The 230th national meeting of the American Chemical Society in Washington will focus on T-rays that offer the potential to see biological agents through a sealed envelope and detect tumors without harmful radiation.
T-rays are opening the door to a wide variety of applications and are based on the terahertz (THz) region of the electromagnetic spectrum -- defined by frequencies from 0.1 to 10 THz, just between infrared light and microwave radiation.
The waves have already invited research in a multitude of diverse sectors such as the semiconductor materials, medicine, manufacturing, space, and defense industries. T-ray applications that could enable the label-free characterization of genetic material; detect a C-4 explosive hidden in the mail, and help researchers understand the complex dynamics involved in protein folding.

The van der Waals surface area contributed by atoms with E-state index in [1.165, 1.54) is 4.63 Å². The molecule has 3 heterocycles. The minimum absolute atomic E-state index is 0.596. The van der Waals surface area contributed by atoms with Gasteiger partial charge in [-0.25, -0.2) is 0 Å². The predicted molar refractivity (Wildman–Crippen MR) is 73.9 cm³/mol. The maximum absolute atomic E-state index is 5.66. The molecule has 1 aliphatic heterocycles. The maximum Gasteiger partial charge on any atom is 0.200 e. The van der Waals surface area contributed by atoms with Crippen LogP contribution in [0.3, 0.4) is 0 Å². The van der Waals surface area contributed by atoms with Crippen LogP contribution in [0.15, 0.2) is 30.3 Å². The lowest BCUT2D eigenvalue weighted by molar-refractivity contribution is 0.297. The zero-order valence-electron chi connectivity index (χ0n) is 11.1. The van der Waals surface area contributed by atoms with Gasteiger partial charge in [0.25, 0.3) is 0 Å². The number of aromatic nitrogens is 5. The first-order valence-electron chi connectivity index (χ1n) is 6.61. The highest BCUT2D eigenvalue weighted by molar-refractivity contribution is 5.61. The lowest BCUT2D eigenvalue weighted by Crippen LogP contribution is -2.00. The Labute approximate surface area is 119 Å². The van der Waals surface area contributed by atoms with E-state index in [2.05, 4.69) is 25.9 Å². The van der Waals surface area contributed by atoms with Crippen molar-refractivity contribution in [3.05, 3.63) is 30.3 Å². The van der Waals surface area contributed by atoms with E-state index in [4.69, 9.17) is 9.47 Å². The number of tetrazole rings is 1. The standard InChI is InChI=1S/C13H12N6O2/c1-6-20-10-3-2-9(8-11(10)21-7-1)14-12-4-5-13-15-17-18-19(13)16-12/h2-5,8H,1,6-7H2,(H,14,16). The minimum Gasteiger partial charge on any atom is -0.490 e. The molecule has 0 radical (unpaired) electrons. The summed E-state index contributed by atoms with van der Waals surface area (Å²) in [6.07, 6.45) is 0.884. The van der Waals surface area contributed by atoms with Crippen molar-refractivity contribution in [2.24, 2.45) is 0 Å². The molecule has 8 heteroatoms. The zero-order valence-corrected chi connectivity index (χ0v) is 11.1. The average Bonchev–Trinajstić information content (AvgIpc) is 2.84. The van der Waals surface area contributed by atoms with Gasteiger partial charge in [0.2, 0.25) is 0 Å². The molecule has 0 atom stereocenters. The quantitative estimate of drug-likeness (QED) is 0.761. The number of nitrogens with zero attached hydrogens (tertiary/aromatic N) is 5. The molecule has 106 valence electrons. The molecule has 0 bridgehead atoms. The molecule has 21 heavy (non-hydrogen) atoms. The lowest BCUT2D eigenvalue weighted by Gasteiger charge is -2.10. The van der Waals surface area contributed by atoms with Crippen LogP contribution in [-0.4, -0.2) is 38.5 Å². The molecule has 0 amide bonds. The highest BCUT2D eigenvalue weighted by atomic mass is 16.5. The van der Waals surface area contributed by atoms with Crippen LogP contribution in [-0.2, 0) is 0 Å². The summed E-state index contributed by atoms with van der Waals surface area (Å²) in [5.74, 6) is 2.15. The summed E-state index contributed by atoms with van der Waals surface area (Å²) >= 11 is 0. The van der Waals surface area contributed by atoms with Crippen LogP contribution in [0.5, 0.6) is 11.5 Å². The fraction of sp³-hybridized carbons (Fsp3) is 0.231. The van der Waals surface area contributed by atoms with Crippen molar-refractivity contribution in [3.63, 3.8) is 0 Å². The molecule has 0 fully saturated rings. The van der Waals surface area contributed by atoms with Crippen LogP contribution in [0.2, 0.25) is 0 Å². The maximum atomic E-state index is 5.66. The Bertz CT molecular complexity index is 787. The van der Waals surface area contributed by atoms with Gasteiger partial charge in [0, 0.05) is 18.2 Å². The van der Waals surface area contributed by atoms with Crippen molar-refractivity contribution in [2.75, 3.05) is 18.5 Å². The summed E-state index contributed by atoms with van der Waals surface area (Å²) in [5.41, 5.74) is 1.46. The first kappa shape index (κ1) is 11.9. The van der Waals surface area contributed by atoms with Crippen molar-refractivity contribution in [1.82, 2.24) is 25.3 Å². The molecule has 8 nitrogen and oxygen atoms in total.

Objects at room temperature emit thermal energy in the THz range. This radiation is extremely useful for sensing and imaging objects, with major advantages over other techniques. T-ray systems offer more than just images: they can provide valuable spectroscopic information about the composition of a material, especially in chemical and biological species -- something that X-rays may not be able to do. T-rays are also safer than X-rays for biological applications, with photon energies that are 1 million times weaker than X-ray photons.
Until recently, researchers have had great difficulty harnessing the potential of the THz region, largely because of a lack of suitable radiation sources. Biomedical imaging and genetic diagnostics are two of the most obvious potential applications of this technology. Equally promising is the ability to investigate material characteristics, probe distant galaxies, and study quantum interactions.